Dynamics in economic geography 2e druk - Ton van Rietbergen, Sierdjan Koster

1 | What is economic geography?

policies. In the sixth edition of his monumental book Global Shift , British geogra pher Peter Dicken (2011) demonstrated how the ratio between daily financial trans actions and actual trade rose from 2:1 in 1973 to 100:1 in 2007. While partly linked to trade and investment, these transactions are increasingly aimed at short-term profit and speculation. The figures above indicate a shift from regional to global competition. The once emblematic Dutch bicycle brands like Gazelle, Fongers, Sparta and Batavus are now all owned by foreign firms, and the Taiwanese bicycle manufacturer Giant has started manufacturing bicycles in the Netherlands. Another example is the flower and plant sector. Dutch flower growers have set up shop in Kenya and are now competing with their colleagues in the Netherlands at the Aalsmeer flower auction. Yet, this has not destroyed the Dutch floral sector. Although Dutch flower produc tion has shrunk, the Aalsmeer auction continues to be the main hub in the distribu tion of cut flowers and pot plants. The Dutch auctions have evolved from national sales hubs to international market places. This trend, with the direction of opera tional processes and the enhancement of the trade function playing an ever more important role, is also evident with respect to other agricultural products. Here too, the Dutch have successfully specialized in buying and selling and mediating in trade transactions. Globalization has driven down transaction costs, leading to in creased specialization and fragmentation of production. Naturally, this also applies to other countries and regions. In India, for example, software is being developed for Western companies on a large scale, firmly putting places like Bangalore on the map. Such international competition has led to a situation where many activities are simply no longer profitable within countries like the Netherlands. The term ‘environment’ has a broader definition in the discipline of business management than in economic geography. In business management, the environ ment comprises everything that happens outside the business and has to be taken into account in its management. It can involve developments in the foreign market, or political or legal decisions made at the European Union level. In economic ge ography, the semantic scope of the concepts ‘functional’ and ‘spatial’ is restricted to factors that influence why an economic activity is located in a particular place. In this context, Dutch economic geographer Marc de Smidt (1941-1992) defined the production environment as ‘all the external conditions that influence both the decision to locate a business in a particular place and how it subsequently func tions’ (1975, p. 48). In this definition, we recognize the two aspects that character ize economic geography, i.e. location choice and regional development. In business management, where a business decides to settle is seen as a direct consequence of its internal organization. In economics, this type of decision is viewed as resulting from a cost-benefit perspective. The economic geographer, however, views it from a territorial perspective, with the external conditions examined at different levels − local, regional, national and international (see Figure 1.4). This distinction will be discussed in more detail in Chapter 2.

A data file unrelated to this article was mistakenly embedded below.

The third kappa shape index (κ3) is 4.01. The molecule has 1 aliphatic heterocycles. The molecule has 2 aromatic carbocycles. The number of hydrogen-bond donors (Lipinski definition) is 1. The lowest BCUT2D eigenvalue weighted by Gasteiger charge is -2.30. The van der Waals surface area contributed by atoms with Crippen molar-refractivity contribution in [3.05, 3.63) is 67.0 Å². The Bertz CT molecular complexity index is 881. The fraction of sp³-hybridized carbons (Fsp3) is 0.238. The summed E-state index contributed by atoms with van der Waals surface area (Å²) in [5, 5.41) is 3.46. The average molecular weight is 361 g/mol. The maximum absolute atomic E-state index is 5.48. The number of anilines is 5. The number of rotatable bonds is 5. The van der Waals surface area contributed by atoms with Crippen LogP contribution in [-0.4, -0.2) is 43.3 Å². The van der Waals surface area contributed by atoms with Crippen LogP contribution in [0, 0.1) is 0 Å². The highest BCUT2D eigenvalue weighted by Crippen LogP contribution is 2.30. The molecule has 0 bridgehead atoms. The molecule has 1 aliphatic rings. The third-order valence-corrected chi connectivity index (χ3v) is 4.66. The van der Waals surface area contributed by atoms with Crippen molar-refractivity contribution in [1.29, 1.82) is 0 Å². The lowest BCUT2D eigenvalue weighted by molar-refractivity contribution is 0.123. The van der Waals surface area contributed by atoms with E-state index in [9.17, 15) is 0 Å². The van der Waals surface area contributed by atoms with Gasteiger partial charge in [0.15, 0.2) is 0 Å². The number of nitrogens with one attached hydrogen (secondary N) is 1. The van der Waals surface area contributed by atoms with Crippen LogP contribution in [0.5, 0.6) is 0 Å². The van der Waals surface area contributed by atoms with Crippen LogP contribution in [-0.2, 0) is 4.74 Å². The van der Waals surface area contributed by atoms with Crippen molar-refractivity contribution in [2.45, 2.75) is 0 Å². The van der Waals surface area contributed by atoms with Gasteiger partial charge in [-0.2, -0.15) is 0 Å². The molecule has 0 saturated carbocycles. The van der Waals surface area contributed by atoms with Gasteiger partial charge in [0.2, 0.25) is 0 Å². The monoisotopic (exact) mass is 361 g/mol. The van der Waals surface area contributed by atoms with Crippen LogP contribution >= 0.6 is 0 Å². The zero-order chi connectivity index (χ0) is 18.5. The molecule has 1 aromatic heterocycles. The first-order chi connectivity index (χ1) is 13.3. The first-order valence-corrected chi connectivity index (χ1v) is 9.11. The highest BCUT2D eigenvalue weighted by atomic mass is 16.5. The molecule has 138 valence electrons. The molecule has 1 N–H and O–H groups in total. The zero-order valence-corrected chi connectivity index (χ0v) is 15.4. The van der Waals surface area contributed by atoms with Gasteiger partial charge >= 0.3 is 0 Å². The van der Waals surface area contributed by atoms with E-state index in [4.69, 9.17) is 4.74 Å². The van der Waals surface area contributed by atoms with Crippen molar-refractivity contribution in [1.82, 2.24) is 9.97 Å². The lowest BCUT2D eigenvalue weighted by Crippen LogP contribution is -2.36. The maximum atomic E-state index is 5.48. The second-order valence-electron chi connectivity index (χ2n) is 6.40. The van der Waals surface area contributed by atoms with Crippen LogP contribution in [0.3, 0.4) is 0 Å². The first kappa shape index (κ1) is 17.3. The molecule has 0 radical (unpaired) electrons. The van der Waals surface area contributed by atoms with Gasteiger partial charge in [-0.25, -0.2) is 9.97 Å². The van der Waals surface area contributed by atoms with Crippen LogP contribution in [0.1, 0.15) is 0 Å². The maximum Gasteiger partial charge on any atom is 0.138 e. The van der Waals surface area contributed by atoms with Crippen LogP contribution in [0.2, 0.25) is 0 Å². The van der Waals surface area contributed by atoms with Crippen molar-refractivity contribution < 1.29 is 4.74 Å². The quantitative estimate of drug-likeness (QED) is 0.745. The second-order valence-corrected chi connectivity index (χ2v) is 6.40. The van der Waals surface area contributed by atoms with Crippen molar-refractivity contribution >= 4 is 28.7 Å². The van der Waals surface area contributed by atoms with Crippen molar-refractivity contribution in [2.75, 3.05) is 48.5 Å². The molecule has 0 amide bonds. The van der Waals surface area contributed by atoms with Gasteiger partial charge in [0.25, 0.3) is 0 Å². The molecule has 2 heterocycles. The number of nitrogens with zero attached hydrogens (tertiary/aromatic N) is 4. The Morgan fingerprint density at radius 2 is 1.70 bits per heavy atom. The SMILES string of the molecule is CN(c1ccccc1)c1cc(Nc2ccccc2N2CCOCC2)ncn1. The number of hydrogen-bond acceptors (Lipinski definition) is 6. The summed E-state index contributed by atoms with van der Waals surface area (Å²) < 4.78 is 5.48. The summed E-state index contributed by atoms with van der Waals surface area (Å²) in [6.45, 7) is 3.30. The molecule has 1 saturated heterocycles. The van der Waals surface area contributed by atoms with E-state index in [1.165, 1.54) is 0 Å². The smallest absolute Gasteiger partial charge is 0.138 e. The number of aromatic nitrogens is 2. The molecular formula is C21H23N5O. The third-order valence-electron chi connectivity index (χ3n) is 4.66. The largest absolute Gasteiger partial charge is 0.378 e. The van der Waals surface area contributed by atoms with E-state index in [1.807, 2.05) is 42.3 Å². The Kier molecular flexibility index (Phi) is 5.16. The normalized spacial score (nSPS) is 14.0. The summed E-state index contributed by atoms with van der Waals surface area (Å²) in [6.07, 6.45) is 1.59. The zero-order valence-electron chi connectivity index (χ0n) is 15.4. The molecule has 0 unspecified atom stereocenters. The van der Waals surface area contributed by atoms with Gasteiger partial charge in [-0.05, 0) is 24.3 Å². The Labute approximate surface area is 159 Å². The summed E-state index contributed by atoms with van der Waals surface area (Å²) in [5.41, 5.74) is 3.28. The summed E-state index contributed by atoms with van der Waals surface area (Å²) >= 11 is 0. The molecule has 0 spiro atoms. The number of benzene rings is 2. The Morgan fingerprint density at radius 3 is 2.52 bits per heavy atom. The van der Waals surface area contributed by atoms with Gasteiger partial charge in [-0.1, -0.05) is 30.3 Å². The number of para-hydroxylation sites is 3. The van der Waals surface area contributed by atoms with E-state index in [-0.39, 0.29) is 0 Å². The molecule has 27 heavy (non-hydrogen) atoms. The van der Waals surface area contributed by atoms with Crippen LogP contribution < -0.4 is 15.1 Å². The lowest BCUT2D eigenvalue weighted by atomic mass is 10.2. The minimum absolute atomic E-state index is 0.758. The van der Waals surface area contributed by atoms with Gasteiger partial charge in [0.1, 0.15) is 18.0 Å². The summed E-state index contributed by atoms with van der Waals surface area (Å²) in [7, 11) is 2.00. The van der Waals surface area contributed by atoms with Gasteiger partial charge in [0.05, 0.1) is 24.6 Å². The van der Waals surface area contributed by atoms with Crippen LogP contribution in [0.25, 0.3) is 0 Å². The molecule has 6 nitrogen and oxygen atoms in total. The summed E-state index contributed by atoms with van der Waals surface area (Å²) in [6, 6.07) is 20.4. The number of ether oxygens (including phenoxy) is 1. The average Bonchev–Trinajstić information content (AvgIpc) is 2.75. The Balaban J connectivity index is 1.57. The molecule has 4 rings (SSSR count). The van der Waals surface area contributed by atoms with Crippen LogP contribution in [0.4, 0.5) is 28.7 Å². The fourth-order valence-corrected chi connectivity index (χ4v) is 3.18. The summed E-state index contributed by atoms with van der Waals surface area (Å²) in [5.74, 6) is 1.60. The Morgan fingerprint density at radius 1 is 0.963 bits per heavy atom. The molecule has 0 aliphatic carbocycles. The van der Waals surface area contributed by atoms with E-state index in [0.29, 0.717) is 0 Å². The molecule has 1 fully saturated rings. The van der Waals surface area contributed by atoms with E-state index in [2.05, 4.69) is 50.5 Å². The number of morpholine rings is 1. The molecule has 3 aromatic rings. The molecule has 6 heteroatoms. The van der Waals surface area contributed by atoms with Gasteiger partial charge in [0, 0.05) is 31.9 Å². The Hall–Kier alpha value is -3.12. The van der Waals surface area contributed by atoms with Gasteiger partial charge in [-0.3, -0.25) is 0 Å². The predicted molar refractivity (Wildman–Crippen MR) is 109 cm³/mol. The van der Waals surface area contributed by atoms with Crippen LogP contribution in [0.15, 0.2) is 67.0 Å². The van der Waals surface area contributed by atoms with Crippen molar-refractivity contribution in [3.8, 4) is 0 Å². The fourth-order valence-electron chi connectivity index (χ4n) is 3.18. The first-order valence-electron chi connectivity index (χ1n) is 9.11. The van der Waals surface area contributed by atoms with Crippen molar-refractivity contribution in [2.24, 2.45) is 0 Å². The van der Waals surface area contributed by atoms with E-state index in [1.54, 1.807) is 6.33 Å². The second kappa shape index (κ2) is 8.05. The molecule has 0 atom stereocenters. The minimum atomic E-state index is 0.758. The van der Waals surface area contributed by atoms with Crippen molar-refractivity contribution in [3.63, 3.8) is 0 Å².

Made with FlippingBook - professional solution for displaying marketing and sales documents online